General Petain turned to Chester.
“And your name?”
“Lieutenant Crawford, sir.”
“Good. I’ll turn this man over to you. You may do as you please with him. I see he is a friend of yours.”
“Yes, sir,” returned Hal. “He’s a good friend of ours, sir. He’s rendered us several valuable services. Also, sir, he is to be trusted. He will seek to send out no information which you desire suppressed.”
“I never heard of one like that,” said the general.
“He’s the only one in captivity, sir. His name is Stubbs, sir, of the New York Gazette”
“His name will be Mudd, sir, if he doesn’t conduct himself properly while within my lines,” declared General Petain. “Take him with you. Find Lieutenant Maussapant and tell him to find quarters for you. Report to me at midnight. I probably shall have work for you.”
The lads saluted and made their way from the tent. Stubbs followed them. Chester glanced at his watch.
“Great Scott!” he ejaculated. “I had no idea it was so late.”
“How late?” asked Chester.
“Nor I,” said Chester. “Where do you suppose we are going to find Maussapant?”
“You’ve got me. However, here comes a young officer; we’ll ask him.”
Hal did so.
“That is my name,” was the young man’s smiling response.
“Then we’re in luck,” said Hal. “General Petain requests that you find quarters for me.”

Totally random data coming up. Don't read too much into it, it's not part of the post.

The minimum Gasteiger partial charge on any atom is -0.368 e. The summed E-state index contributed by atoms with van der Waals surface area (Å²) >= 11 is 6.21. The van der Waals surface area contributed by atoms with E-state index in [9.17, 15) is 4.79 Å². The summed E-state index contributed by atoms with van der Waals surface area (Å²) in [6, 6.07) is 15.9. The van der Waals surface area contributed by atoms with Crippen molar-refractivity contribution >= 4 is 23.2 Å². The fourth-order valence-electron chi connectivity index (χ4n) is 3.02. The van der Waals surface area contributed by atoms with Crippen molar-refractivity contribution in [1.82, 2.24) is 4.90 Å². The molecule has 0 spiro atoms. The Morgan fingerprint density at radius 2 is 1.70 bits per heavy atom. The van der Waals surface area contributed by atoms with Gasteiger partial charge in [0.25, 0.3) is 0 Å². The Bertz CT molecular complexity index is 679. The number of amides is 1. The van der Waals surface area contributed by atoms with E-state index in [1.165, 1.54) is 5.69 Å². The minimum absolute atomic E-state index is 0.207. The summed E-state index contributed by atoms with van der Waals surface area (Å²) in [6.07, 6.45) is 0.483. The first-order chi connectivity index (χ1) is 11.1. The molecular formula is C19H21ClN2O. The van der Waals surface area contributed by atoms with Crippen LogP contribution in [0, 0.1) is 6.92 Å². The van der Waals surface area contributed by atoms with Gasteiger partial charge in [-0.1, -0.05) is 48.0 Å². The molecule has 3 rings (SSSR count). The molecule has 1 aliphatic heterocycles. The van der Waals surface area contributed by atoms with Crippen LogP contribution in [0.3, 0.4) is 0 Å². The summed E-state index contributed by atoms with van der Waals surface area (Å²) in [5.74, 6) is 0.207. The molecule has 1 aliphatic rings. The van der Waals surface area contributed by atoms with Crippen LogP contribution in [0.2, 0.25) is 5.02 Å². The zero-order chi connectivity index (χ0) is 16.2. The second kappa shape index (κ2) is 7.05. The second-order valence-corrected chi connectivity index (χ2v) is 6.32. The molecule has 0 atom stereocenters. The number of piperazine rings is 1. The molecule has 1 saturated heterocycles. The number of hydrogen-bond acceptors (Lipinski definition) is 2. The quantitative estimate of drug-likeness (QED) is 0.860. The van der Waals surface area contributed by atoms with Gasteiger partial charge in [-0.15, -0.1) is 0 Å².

“As it happens,” said the young Frenchman, “two of my brother officers have been transferred and I can ask you to bunk with me.”
“How about Stubbs?” asked Hal.
“Yes; our friend here, a war correspondent.”
“Oh, I guess we can find room for him. Come with me.”
The three friends followed the young Frenchman and presently were installed in a large, comfortable tent.
“Turn in whenever you’re ready,” said the Frenchman.
“We must report to the general at midnight,” was Hal’s reply.
“You’ve got me,” said Hal. “Hope it’s something good, though.”
“Probably is, or he wouldn’t want you at that hour.”
“Well,” said Stubbs at this point, “you boys can do what you please. I’m going to get a little sleep.”
“All right,” said Chester. “If we shouldn’t be around in the morning, don’t worry. We’ll turn up sooner or later.”
Stubbs nodded and made ready for bed.
At five minutes to twelve o’clock, Hal and Chester started for the headquarters of General Petain.
“Here’s where we get busy again, old man,” said Chester.
THE BATTLE OPENS
For forty-eight hours the greatest of modern artillery duels had raged incessantly. German guns swept the French positions in all sections of the Verdun region. Fortresses protecting the approach to the city of Verdun had been shattered. The Germans had hurled two and three shells to each one by the French.